Intestinal Lymphangiectasia

September 15, 2004
Lucia C. Fry, MD

,
Klaus E. Monkemuller, MD

An 81-year-old woman presented with abdominal pain of 6 months’ duration, anorexia, and a 4.5-kg (10-lb) weight loss. Her history was otherwise unremarkable. She denied fever, chills, diarrhea, and vomiting. The pain was diffuse; no rebound or guarding was noted. The peripheral lymph nodes were not palpable.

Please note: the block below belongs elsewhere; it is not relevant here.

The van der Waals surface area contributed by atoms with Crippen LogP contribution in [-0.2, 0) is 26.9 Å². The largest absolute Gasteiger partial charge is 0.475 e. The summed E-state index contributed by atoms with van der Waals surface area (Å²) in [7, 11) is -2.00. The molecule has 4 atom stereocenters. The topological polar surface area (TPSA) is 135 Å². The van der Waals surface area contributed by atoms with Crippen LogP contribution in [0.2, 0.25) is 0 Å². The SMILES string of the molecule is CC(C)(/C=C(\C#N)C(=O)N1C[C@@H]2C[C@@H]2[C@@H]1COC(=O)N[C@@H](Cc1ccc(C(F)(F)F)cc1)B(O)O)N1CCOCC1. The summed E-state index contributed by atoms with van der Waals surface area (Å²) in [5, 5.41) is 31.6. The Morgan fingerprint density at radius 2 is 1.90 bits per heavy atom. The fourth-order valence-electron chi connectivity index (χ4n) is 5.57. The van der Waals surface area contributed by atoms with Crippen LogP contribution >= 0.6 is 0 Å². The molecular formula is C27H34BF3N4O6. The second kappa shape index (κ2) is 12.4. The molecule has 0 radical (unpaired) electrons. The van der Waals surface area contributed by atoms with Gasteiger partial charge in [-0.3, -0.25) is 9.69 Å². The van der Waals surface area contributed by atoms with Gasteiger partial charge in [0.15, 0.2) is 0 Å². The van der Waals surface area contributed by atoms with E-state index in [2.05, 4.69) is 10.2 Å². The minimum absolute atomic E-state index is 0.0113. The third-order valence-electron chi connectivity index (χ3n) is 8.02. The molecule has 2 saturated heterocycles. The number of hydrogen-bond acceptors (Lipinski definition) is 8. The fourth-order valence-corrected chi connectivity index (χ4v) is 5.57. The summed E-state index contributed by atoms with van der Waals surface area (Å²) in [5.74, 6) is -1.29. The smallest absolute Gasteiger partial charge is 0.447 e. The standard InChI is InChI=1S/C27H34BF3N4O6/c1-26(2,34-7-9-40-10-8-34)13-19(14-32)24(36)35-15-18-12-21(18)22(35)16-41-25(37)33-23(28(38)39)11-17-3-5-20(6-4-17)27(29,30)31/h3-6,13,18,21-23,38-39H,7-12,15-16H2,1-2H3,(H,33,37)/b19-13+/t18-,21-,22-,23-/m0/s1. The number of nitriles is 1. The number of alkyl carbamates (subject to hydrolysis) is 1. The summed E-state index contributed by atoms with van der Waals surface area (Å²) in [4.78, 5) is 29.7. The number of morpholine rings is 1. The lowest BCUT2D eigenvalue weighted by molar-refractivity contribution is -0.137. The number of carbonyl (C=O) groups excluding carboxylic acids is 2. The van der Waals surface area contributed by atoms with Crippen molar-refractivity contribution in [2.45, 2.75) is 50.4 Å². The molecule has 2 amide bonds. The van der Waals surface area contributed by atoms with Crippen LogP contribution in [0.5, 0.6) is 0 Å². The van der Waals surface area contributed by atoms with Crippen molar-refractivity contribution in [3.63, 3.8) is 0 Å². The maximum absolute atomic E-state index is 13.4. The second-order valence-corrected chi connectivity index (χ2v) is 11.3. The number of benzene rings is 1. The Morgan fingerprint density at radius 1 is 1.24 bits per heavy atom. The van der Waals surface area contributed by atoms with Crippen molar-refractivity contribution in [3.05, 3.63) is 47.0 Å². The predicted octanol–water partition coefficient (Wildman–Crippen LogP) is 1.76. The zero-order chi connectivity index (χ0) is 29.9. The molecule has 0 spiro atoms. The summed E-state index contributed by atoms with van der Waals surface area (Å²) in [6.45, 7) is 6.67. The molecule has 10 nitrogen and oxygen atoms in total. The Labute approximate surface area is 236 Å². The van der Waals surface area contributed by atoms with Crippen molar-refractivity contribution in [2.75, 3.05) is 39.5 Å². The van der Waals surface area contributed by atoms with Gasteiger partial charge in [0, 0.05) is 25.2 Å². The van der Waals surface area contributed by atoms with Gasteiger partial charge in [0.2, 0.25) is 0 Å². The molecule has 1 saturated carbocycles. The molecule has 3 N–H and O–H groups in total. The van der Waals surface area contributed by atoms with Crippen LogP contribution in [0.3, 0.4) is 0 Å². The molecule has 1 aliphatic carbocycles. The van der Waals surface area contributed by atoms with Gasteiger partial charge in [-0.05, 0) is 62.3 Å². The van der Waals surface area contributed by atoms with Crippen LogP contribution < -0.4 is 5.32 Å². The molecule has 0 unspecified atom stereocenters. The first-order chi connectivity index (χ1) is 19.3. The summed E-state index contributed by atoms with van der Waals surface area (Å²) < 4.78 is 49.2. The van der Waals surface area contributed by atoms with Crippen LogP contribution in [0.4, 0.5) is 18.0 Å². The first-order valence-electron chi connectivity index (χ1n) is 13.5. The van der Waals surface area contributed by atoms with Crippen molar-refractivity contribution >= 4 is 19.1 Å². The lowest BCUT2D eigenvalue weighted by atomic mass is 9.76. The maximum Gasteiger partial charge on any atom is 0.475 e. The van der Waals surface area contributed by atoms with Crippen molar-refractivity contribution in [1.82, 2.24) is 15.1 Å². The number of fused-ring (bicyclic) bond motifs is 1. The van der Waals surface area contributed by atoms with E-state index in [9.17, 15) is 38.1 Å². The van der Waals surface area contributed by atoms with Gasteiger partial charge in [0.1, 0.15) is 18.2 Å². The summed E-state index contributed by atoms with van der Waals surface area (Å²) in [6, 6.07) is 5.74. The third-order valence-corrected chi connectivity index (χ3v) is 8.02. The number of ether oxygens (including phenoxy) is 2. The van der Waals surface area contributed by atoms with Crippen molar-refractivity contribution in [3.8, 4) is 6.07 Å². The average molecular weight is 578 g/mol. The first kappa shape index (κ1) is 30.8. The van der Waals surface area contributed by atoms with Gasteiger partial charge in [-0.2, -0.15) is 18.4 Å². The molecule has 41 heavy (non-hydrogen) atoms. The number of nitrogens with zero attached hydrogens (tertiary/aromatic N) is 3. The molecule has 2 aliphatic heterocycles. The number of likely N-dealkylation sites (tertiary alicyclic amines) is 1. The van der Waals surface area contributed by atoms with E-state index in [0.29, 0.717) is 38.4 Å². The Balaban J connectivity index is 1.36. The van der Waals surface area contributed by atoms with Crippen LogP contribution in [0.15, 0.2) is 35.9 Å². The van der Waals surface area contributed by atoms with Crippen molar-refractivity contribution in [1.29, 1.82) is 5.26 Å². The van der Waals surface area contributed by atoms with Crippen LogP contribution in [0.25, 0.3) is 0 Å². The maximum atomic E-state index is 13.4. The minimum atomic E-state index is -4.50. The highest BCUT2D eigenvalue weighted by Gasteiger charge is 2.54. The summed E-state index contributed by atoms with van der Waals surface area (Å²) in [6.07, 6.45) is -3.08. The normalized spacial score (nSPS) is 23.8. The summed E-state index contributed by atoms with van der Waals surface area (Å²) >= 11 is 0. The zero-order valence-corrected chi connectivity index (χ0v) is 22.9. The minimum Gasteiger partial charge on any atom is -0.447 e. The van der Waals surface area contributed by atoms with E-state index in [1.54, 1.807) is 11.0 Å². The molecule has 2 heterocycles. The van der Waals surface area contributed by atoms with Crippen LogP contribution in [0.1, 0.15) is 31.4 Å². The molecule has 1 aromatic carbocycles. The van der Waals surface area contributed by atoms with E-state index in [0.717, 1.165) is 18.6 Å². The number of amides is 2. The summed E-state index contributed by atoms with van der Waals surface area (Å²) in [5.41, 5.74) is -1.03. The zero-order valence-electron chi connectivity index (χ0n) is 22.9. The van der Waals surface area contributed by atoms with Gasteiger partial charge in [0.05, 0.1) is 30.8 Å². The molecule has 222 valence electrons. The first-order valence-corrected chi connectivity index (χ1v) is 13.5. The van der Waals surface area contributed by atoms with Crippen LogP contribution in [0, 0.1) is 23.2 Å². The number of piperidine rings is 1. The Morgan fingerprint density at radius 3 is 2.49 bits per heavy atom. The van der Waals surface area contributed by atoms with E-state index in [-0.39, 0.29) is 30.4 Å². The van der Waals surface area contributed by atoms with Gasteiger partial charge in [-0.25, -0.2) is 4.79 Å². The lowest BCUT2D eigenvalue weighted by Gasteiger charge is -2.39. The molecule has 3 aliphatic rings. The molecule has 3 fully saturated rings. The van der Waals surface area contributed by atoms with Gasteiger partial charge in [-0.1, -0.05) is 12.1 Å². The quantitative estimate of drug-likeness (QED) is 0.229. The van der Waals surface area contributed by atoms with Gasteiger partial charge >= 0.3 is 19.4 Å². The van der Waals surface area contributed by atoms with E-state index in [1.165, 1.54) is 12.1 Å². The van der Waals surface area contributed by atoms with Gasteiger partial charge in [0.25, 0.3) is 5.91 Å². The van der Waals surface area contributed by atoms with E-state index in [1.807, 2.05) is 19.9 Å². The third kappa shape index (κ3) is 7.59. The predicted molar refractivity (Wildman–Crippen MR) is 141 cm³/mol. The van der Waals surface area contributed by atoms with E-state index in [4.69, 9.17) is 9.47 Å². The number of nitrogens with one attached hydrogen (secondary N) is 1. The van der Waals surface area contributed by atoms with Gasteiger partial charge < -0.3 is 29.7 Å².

An 81-year-old woman presented with abdominal pain of 6 months’ duration, anorexia, and a 4.5-kg (10-lb) weight loss. Her history was otherwise unremarkable. She denied fever, chills, diarrhea, and vomiting. The pain was diffuse; no rebound or guarding was noted. The peripheral lymph nodes were not palpable. A CT scan revealed multiple para-aortic lymph nodes; no masses were observed in the liver or other organs. An endoscopic evaluation showed multiple white-yellowish, 2-mm to 1-cm nodular lesions in the duodenum that resembled submucosal cysts (A). The nodules were filled with a milk-like fluid that started to flow after biopsy was performed (B). Histopathologic analysis of a biopsy specimen showed an atypical lymphoid infiltrate, which consisted predominantly of B cells. This finding suggested either a reactive process or a low-grade intestinal lymphoma. Laparoscopic biopsy of the para-aortic lymph nodes revealed a high-grade follicular lymphoma. Luca C. Fry, MD, and Klaus E. Mnkemller, MD, of Scottsdale, Ariz, write that intestinal lymphangiectasia is the dilatation of intestinal lacteals caused by obstruction of the small intestinal lymphatic system.1 The obstruction can cause rupture of intestinal lymphatics through the mucosa and leakage of lymph into the lumen, which leads to protein-losing enteropathy. Intestinal lymphangiectasia can be congenital or acquired. The primary form, which may be sporadic or familial, occurs in children and in young adults. Secondary intestinal lymphangiectasia usually develops as a consequence of lymph drainage obstruction that results from various conditions, including Whipple disease, mesenteric tuberculosis and sarcoidosis, Crohn disease, lymphenteric fistula, and intestinal lymphoma.2 In this patient, the lymphoma obstructed the regional lymph nodes, which resulted in the enlargement of the lacteals within the small bowel wall. Large lymphatic cysts thus formed. Biopsy (rupture) of the cysts yielded copious lymph. Secondary intestinal lymphangiectasia can resolve with treatment of the underlying disease. This patient received chemotherapy with cyclophosphamide, vincristine, prednisone, and rituximab. At 6-month follow-up, she was asymptomatic and had gained 6.75 kg (15 lb). Further endoscopic evaluation was unnecessary.

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